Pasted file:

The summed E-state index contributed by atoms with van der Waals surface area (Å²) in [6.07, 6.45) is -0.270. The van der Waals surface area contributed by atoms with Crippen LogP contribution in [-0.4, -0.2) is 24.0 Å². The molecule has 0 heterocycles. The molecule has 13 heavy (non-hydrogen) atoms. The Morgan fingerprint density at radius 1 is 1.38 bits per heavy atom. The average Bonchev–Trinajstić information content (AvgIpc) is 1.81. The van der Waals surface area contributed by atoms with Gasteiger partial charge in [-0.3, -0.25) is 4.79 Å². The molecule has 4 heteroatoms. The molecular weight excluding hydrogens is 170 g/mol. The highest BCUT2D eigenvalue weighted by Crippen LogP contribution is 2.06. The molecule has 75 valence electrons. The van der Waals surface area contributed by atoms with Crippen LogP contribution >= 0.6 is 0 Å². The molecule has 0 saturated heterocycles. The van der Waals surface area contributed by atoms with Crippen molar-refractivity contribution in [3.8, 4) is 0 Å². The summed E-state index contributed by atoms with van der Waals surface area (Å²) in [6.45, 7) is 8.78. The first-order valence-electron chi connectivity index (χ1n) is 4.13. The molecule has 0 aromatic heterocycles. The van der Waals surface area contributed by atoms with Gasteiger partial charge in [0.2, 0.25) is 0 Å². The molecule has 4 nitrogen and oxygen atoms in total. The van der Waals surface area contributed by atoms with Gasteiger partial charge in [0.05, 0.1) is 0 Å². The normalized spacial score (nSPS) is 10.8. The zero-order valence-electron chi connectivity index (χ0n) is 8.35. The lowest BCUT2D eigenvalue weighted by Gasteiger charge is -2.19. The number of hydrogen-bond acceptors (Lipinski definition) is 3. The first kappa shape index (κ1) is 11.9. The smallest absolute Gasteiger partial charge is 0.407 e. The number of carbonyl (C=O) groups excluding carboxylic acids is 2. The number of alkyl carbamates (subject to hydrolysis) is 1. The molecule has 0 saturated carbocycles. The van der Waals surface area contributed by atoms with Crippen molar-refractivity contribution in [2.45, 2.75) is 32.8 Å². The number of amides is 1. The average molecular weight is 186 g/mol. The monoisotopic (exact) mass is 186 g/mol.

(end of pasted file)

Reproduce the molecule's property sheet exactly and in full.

The summed E-state index contributed by atoms with van der Waals surface area (Å²) in [6.07, 6.45) is -0.270. The van der Waals surface area contributed by atoms with Crippen LogP contribution in [-0.4, -0.2) is 24.0 Å². The molecule has 0 heterocycles. The molecule has 13 heavy (non-hydrogen) atoms. The Morgan fingerprint density at radius 1 is 1.38 bits per heavy atom. The average Bonchev–Trinajstić information content (AvgIpc) is 1.81. The van der Waals surface area contributed by atoms with Gasteiger partial charge in [-0.3, -0.25) is 4.79 Å². The molecule has 4 heteroatoms. The molecular weight excluding hydrogens is 170 g/mol. The highest BCUT2D eigenvalue weighted by Crippen LogP contribution is 2.06. The molecule has 75 valence electrons. The van der Waals surface area contributed by atoms with Crippen LogP contribution >= 0.6 is 0 Å². The molecule has 0 saturated heterocycles. The van der Waals surface area contributed by atoms with Crippen molar-refractivity contribution in [3.8, 4) is 0 Å². The summed E-state index contributed by atoms with van der Waals surface area (Å²) in [6.45, 7) is 8.78. The first-order valence-electron chi connectivity index (χ1n) is 4.13. The molecule has 0 aromatic heterocycles. The van der Waals surface area contributed by atoms with Gasteiger partial charge in [0.2, 0.25) is 0 Å². The molecule has 4 nitrogen and oxygen atoms in total. The van der Waals surface area contributed by atoms with Gasteiger partial charge in [0.05, 0.1) is 0 Å². The normalized spacial score (nSPS) is 10.8. The zero-order valence-electron chi connectivity index (χ0n) is 8.35. The lowest BCUT2D eigenvalue weighted by Gasteiger charge is -2.19. The number of hydrogen-bond acceptors (Lipinski definition) is 3. The first kappa shape index (κ1) is 11.9. The smallest absolute Gasteiger partial charge is 0.407 e. The number of carbonyl (C=O) groups excluding carboxylic acids is 2. The number of alkyl carbamates (subject to hydrolysis) is 1. The molecule has 0 saturated carbocycles. The van der Waals surface area contributed by atoms with Crippen molar-refractivity contribution in [2.45, 2.75) is 32.8 Å². The number of amides is 1. The average molecular weight is 186 g/mol. The monoisotopic (exact) mass is 186 g/mol.